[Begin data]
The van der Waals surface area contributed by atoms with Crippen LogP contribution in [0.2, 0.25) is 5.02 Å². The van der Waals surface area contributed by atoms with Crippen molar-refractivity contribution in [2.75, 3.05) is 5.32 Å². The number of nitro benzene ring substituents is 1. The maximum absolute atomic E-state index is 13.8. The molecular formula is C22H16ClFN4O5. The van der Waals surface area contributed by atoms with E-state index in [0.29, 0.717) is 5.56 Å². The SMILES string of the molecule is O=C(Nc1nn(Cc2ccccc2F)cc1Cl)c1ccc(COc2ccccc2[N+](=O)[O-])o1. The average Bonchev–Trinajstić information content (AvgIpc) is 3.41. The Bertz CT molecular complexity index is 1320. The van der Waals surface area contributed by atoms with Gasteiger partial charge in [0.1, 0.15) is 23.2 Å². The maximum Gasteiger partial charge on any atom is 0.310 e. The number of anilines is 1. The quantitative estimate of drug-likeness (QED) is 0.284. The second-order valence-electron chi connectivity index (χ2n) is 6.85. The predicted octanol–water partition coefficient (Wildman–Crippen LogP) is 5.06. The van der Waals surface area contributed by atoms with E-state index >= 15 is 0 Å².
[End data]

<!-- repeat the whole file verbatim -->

The van der Waals surface area contributed by atoms with Crippen LogP contribution in [0.2, 0.25) is 5.02 Å². The van der Waals surface area contributed by atoms with Crippen molar-refractivity contribution in [2.75, 3.05) is 5.32 Å². The number of nitro benzene ring substituents is 1. The maximum absolute atomic E-state index is 13.8. The molecular formula is C22H16ClFN4O5. The van der Waals surface area contributed by atoms with E-state index in [0.29, 0.717) is 5.56 Å². The SMILES string of the molecule is O=C(Nc1nn(Cc2ccccc2F)cc1Cl)c1ccc(COc2ccccc2[N+](=O)[O-])o1. The average Bonchev–Trinajstić information content (AvgIpc) is 3.41. The Bertz CT molecular complexity index is 1320. The van der Waals surface area contributed by atoms with Gasteiger partial charge in [0.1, 0.15) is 23.2 Å². The maximum Gasteiger partial charge on any atom is 0.310 e. The number of anilines is 1. The quantitative estimate of drug-likeness (QED) is 0.284. The second-order valence-electron chi connectivity index (χ2n) is 6.85. The predicted octanol–water partition coefficient (Wildman–Crippen LogP) is 5.06. The van der Waals surface area contributed by atoms with E-state index >= 15 is 0 Å².